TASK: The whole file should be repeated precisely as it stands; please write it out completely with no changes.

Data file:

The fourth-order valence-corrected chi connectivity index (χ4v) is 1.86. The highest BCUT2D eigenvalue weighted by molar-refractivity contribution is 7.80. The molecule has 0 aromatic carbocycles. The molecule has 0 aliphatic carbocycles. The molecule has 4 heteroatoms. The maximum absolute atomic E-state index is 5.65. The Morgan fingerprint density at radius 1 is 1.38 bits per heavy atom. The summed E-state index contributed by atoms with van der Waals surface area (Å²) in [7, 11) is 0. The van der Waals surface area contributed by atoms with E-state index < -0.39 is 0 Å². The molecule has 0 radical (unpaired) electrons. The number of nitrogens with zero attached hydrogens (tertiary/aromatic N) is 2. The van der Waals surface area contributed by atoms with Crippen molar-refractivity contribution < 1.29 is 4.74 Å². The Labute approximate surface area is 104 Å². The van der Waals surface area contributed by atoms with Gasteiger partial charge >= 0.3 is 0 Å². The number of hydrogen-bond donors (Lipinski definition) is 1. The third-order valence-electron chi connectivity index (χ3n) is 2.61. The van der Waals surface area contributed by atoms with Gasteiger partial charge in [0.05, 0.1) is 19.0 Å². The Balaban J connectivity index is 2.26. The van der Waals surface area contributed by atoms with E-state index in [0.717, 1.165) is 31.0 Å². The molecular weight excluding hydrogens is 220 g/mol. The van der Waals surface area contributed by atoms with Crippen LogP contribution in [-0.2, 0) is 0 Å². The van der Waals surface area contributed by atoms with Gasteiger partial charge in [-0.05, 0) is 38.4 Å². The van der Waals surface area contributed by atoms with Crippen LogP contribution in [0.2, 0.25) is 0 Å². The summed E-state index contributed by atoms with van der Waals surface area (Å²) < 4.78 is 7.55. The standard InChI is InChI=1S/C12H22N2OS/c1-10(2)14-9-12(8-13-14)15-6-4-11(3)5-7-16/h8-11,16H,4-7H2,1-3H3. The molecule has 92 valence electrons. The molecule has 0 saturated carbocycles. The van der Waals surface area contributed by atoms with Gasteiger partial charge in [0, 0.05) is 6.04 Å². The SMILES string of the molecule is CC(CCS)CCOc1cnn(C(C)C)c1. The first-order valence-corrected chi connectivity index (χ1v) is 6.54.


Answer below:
The fourth-order valence-corrected chi connectivity index (χ4v) is 1.86. The highest BCUT2D eigenvalue weighted by molar-refractivity contribution is 7.80. The molecule has 0 aromatic carbocycles. The molecule has 0 aliphatic carbocycles. The molecule has 4 heteroatoms. The maximum absolute atomic E-state index is 5.65. The Morgan fingerprint density at radius 1 is 1.38 bits per heavy atom. The summed E-state index contributed by atoms with van der Waals surface area (Å²) in [7, 11) is 0. The van der Waals surface area contributed by atoms with E-state index < -0.39 is 0 Å². The molecule has 0 radical (unpaired) electrons. The number of nitrogens with zero attached hydrogens (tertiary/aromatic N) is 2. The van der Waals surface area contributed by atoms with Crippen molar-refractivity contribution < 1.29 is 4.74 Å². The Labute approximate surface area is 104 Å². The van der Waals surface area contributed by atoms with Gasteiger partial charge >= 0.3 is 0 Å². The number of hydrogen-bond donors (Lipinski definition) is 1. The third-order valence-electron chi connectivity index (χ3n) is 2.61. The van der Waals surface area contributed by atoms with Gasteiger partial charge in [0.05, 0.1) is 19.0 Å². The Balaban J connectivity index is 2.26. The van der Waals surface area contributed by atoms with E-state index in [0.717, 1.165) is 31.0 Å². The molecular weight excluding hydrogens is 220 g/mol. The van der Waals surface area contributed by atoms with Crippen LogP contribution in [-0.2, 0) is 0 Å². The van der Waals surface area contributed by atoms with Gasteiger partial charge in [-0.05, 0) is 38.4 Å². The van der Waals surface area contributed by atoms with Crippen LogP contribution in [0.2, 0.25) is 0 Å². The summed E-state index contributed by atoms with van der Waals surface area (Å²) < 4.78 is 7.55. The standard InChI is InChI=1S/C12H22N2OS/c1-10(2)14-9-12(8-13-14)15-6-4-11(3)5-7-16/h8-11,16H,4-7H2,1-3H3. The molecule has 92 valence electrons. The molecule has 0 saturated carbocycles. The van der Waals surface area contributed by atoms with Gasteiger partial charge in [0, 0.05) is 6.04 Å². The SMILES string of the molecule is CC(CCS)CCOc1cnn(C(C)C)c1. The first-order valence-corrected chi connectivity index (χ1v) is 6.54.